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Talking About Sex With Your Partner Doesn’t Have to Feel So Vulnerable

How to be more comfortable with conversations around intimacy.

by Kari Rusnak
February 8, 2021 | Love
Illustration of profiles of the faces of two lovers very close together. talking about sex, sexual communication, rewire
Credit: Moremar // Adobe

As a couples therapist, I often notice that romantic partners talk a lot about the initiation of sex, but don't go much deeper into their sexual communication.

People seem to feel more comfortable and interested in finding out if their partner is in the mood for sex, when they should be investing more time learning about what their partner enjoys during sex. 

Psychological researcher and clinician John Gottman found that couples who talk more about sex report more satisfying sex lives. I see that as a great motivator to open up with your partner.

So, why aren't people talking about sex more? 

It can be a pretty vulnerable thing for a lot of people to discuss — even when they're having sex with someone who they are deeply connected and committed to. Talking openly about sex is still seen as taboo in many cultures and groups.

We're living in a much more sex-positive society than we were 20 years ago, but we've still got a long way to go in developing healthier and more accepting attitudes about sexuality. 

What’s holding me back from opening up?

Start by thinking about what is stopping you from sharing your desires and naming things that feel good or things you would like to try with your partner. 

It could be an internal reason, such as the way you feel about yourself based on past experiences. It could also be external, relating to your partner or the state of your relationship. 

Illustration of a couple in bed facing away from each other, talking about sex, sexual communication, rewire
"Sometimes past trauma can cause a person to fear vulnerability when talking with their partner about sex," said Hampton.  |  Credit: Valenty // Adobe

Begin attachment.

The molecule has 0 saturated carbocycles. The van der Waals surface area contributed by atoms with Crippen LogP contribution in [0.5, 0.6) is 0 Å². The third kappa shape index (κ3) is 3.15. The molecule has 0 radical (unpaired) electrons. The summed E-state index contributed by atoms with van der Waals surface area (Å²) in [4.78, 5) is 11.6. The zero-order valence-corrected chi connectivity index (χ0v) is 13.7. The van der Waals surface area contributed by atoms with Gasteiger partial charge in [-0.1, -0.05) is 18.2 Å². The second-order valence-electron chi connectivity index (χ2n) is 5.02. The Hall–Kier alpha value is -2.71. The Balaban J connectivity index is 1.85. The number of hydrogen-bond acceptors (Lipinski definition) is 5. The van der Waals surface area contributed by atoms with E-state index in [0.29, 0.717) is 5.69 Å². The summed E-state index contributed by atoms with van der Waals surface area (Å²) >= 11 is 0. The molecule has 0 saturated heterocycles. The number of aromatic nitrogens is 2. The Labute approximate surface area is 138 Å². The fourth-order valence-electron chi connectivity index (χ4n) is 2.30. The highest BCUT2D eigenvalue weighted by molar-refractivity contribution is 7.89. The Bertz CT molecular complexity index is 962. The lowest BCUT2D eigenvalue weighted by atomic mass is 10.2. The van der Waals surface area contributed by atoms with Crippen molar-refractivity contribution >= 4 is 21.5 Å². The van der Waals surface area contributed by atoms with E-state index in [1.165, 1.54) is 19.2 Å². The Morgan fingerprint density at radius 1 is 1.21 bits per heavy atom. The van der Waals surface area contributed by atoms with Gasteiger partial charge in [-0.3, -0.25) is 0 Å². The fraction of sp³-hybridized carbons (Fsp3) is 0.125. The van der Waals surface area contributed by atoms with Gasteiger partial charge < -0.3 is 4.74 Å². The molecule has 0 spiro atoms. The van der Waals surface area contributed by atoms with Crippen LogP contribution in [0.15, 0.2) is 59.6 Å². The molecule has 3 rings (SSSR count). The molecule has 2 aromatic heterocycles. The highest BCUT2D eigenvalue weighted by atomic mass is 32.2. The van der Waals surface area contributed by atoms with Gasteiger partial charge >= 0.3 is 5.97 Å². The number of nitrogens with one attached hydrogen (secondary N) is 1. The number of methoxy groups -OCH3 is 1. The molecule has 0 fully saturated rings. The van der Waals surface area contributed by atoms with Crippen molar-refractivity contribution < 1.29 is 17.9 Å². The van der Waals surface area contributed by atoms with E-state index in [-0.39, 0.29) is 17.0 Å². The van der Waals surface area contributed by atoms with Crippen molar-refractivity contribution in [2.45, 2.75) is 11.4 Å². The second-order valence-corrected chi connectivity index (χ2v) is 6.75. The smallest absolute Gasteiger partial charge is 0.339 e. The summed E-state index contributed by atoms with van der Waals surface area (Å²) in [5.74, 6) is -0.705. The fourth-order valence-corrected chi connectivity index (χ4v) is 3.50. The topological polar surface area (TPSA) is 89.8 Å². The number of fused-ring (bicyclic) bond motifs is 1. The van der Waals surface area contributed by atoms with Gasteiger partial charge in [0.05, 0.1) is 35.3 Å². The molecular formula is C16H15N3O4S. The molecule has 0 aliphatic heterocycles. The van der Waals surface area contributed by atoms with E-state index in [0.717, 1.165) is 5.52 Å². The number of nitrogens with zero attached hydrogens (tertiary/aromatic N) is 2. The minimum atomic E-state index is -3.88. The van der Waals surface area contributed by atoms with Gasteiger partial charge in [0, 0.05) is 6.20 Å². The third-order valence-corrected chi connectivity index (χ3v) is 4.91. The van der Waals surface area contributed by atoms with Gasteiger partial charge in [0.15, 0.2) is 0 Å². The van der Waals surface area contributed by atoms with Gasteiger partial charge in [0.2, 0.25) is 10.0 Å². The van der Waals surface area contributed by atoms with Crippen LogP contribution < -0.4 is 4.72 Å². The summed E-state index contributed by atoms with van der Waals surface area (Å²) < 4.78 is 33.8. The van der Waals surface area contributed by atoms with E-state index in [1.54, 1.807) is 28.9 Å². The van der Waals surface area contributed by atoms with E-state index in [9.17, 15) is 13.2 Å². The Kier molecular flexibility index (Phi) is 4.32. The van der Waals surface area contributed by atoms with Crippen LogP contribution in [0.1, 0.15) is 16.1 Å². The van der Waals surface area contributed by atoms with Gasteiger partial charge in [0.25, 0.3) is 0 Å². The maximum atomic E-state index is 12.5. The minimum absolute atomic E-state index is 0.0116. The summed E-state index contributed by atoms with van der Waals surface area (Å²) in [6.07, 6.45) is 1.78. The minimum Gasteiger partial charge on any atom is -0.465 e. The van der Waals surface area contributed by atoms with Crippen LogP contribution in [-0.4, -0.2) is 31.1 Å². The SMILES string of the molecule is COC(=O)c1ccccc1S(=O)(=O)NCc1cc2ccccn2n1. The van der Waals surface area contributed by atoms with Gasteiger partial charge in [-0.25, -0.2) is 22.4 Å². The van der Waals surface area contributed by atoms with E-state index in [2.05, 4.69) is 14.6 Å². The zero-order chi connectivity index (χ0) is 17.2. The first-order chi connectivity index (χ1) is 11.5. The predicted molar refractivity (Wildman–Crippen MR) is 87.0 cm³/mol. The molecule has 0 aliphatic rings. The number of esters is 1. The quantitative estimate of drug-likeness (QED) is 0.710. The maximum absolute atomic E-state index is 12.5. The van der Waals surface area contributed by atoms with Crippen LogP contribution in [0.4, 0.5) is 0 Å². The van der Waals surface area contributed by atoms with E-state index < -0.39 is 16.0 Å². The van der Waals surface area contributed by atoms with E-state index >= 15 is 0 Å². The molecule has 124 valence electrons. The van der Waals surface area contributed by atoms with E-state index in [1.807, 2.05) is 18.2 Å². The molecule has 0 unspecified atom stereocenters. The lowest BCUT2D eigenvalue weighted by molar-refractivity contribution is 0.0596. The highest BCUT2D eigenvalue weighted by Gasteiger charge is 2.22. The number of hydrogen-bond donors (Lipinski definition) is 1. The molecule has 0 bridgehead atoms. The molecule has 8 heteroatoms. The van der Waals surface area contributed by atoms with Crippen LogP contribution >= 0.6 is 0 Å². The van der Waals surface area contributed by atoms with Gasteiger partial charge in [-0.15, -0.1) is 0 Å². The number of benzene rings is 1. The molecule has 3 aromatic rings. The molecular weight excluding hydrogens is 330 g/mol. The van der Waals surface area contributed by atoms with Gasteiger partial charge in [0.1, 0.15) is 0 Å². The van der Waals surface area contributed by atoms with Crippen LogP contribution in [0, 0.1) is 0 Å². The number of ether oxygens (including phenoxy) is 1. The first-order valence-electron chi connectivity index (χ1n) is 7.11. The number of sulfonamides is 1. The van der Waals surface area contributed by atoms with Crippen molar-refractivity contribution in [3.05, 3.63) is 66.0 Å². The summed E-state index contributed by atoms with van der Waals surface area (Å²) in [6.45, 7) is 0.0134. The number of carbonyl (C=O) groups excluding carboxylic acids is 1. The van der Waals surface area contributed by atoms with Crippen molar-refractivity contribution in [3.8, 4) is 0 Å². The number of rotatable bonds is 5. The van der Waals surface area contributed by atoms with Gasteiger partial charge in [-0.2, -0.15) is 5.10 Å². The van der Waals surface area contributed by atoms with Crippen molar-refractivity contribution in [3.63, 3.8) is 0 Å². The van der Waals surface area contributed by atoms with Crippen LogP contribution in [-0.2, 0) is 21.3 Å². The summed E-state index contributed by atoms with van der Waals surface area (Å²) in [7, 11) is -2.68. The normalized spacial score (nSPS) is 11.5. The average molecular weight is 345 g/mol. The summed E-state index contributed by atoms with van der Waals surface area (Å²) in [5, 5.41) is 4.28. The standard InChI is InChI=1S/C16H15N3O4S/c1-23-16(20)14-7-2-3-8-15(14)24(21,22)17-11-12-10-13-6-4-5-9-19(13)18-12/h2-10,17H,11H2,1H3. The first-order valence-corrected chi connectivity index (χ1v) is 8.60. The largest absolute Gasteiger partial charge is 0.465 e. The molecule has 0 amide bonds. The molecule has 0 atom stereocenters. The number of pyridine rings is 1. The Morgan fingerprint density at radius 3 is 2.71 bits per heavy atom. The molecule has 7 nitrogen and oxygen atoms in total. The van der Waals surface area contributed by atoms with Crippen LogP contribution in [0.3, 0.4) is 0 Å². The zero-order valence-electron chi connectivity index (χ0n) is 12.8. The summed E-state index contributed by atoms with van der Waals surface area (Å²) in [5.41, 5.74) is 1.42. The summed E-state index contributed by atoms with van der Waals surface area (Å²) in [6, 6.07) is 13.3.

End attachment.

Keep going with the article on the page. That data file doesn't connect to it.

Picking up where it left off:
If you aren't sure why talking about sex is hard for you or doesn't happen much in your relationship, a therapist can help you to explore why. 

"A cycle of sexual dissatisfaction can take root when someone has taken the role of initiator, and their partner refuses intimacy repeatedly for varied reasons," said Mississippi-based therapist Jaime Parker.

The initiator can get rejected so much that they stop trying, Parker explains. That could lead to resentment or a lack of connection in the relationship. To counter this, the initiator should assume the best about their partner, communicate their perspective and look for deeper understanding. 

If you are the partner who withdraws, Parker suggests the following course of action: Acknowledge the disconnect, communicate your perspective, and ask for your needs to be met.

"Sometimes past trauma can cause a person to fear vulnerability when talking with their partner about sex," said Joan Hampton, a licensed professional counselor who specializes in trauma.

Hampton recommends dealing with trauma head-on as a way to address vulnerability. If it's something you have a hard time processing on your own, it will certainly be hard to talk to your partner about. An individual therapist can help you work through the trauma.